Meeting Arts alumni in such diverse roles was truly eye-opening. I was excited to see the magnitude of opportunities that an Arts degree could lead to. It was especially fun to see how Arts alumni applied their various majors to different jobs and learn about the different ways that UBC had set them up for success in their positions. For instance, I had the chance to meet a Political Science alumna working in project development at KPMG. When asked about the impact of her degree on her role, she not only highlighted relevant classes but also emphasized the significance of a student-directed seminar she led during her time at UBC Arts.

The visit also reinforced the idea that my degree or major was not the only thing that was of interest to employers. They expressed interest in a diverse set of skills in potential hires. This made me reflect on how my degree was just the starting point for my career journey, reframing my major as one component within my broader skill set. I recognized that my major’s significance was somewhat minor in the eyes of employers. Most employers were less interested in what my major was; rather, they wanted to know how I could apply the knowledge from my classes and other experiences to a variety of tasks.

I also learned the importance of making friends and networking, which was not uncomfortable or formal at all. The conversations with my peers naturally flowed, and we often ended up learning something new about each other. In fact, during the last CDS I attended as a student, I not only made friends in different fields but also stumbled upon opportunities, including the chance to lead my own student-directed seminar.

Having participated in three different CDS, I also became more acquainted with Carli Fink and Julie Wachli (Faculty of Arts’ Executive Director of Work Integrated Education and Career Initiatives), who were more than just CDS instructors. They became my mentors as I shared with them my idea of designing a student-directed seminar that builds on the elements of the Career Design Studio.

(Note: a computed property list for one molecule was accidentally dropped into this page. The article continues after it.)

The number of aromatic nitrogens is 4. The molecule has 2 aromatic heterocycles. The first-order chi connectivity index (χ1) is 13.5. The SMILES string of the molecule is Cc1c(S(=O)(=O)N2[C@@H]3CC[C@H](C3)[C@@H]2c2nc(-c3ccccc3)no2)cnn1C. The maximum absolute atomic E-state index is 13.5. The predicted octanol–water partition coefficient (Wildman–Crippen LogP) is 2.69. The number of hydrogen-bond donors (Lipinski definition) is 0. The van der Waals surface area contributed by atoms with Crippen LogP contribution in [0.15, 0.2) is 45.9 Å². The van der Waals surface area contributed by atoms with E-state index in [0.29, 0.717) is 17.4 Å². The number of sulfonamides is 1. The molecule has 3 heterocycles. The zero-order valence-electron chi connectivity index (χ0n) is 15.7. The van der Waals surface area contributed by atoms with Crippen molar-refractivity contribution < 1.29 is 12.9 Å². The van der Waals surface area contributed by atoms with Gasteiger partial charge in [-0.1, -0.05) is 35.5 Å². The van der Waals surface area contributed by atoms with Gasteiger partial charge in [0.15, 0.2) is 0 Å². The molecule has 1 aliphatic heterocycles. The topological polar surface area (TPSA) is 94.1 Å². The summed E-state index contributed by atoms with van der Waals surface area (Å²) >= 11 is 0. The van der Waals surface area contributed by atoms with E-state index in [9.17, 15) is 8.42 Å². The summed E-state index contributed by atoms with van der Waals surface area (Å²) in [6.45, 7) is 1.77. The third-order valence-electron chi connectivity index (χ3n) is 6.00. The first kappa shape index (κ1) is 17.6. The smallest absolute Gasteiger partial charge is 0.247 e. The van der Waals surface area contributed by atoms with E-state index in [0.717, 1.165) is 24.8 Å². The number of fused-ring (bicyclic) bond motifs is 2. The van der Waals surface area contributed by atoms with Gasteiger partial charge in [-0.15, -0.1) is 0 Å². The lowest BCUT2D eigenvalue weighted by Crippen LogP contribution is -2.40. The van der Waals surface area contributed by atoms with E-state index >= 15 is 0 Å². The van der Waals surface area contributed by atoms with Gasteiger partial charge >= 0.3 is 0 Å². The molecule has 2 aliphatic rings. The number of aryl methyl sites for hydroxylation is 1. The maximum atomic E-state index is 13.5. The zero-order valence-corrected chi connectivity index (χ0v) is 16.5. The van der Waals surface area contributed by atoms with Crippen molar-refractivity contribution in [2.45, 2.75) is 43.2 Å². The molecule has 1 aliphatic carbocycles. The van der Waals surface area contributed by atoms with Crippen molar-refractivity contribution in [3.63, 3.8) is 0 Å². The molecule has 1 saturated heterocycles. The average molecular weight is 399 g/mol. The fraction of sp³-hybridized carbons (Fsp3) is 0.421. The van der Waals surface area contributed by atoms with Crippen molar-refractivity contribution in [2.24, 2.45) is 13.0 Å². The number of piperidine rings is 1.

Forging ahead

Last year, as a way to prototype my student directed seminar, Julie Walchli invited me to co-facilitate the November 2023 Career Design Studio. It followed the same format as the last CDS I had been involved in, and I was familiar with both the structure and some of the participants. The event turned out to be a big success, and I’m excited to once again co-facilitate the next iteration in February 2024!

As I prepare to run my second CDS alongside UBC alumni and dare I say, friends, I invite you to join me: be curious, reframe your journey, mindfully innovate your future paths, prototype, meet some radical collaborators, and, ultimately, move from feeling anxious about your future to feeling confident about your ability to design it!

Register for the next Career Design Studios by April 22, 2024:

Aatisha Avasthi Aatisha Avasthi (she/her) is a third-year Arts student, majoring in psychology and minoring in English Literature. She is currently a WorkLearn Student Assistant for the Compass: Arts Student Engagement Hub.